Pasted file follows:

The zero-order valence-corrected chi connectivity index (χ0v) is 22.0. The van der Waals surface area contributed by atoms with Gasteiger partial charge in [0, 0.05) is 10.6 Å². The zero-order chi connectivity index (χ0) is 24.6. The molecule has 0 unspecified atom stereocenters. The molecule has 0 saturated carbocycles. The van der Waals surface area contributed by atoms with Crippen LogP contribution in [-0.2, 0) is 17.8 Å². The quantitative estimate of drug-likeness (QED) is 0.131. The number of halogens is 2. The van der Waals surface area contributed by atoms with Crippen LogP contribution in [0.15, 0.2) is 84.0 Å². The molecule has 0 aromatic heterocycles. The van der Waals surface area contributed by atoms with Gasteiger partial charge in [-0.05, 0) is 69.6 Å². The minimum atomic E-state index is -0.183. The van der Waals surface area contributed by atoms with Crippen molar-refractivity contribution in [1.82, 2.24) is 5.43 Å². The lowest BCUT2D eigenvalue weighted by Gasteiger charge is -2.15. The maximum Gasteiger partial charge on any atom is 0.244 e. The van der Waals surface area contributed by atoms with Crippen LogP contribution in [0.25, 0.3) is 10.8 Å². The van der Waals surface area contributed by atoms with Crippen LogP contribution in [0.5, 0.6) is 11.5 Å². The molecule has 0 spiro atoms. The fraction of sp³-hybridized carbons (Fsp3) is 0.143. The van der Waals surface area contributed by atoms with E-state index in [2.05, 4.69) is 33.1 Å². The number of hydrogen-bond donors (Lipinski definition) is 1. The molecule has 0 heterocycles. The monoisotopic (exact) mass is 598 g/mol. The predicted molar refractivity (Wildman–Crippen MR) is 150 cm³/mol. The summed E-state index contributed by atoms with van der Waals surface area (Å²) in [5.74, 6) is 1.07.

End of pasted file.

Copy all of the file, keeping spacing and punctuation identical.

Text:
The zero-order valence-corrected chi connectivity index (χ0v) is 22.0. The van der Waals surface area contributed by atoms with Gasteiger partial charge in [0, 0.05) is 10.6 Å². The zero-order chi connectivity index (χ0) is 24.6. The molecule has 0 unspecified atom stereocenters. The molecule has 0 saturated carbocycles. The van der Waals surface area contributed by atoms with Crippen LogP contribution in [-0.2, 0) is 17.8 Å². The quantitative estimate of drug-likeness (QED) is 0.131. The number of halogens is 2. The van der Waals surface area contributed by atoms with Crippen LogP contribution in [0.15, 0.2) is 84.0 Å². The molecule has 0 aromatic heterocycles. The van der Waals surface area contributed by atoms with Gasteiger partial charge in [-0.05, 0) is 69.6 Å². The minimum atomic E-state index is -0.183. The van der Waals surface area contributed by atoms with Crippen molar-refractivity contribution in [1.82, 2.24) is 5.43 Å². The lowest BCUT2D eigenvalue weighted by Gasteiger charge is -2.15. The maximum Gasteiger partial charge on any atom is 0.244 e. The van der Waals surface area contributed by atoms with Crippen LogP contribution in [0.25, 0.3) is 10.8 Å². The van der Waals surface area contributed by atoms with Crippen LogP contribution in [0.5, 0.6) is 11.5 Å². The molecule has 0 spiro atoms. The fraction of sp³-hybridized carbons (Fsp3) is 0.143. The van der Waals surface area contributed by atoms with E-state index in [2.05, 4.69) is 33.1 Å². The number of hydrogen-bond donors (Lipinski definition) is 1. The molecule has 0 heterocycles. The monoisotopic (exact) mass is 598 g/mol. The predicted molar refractivity (Wildman–Crippen MR) is 150 cm³/mol. The summed E-state index contributed by atoms with van der Waals surface area (Å²) in [5.74, 6) is 1.07.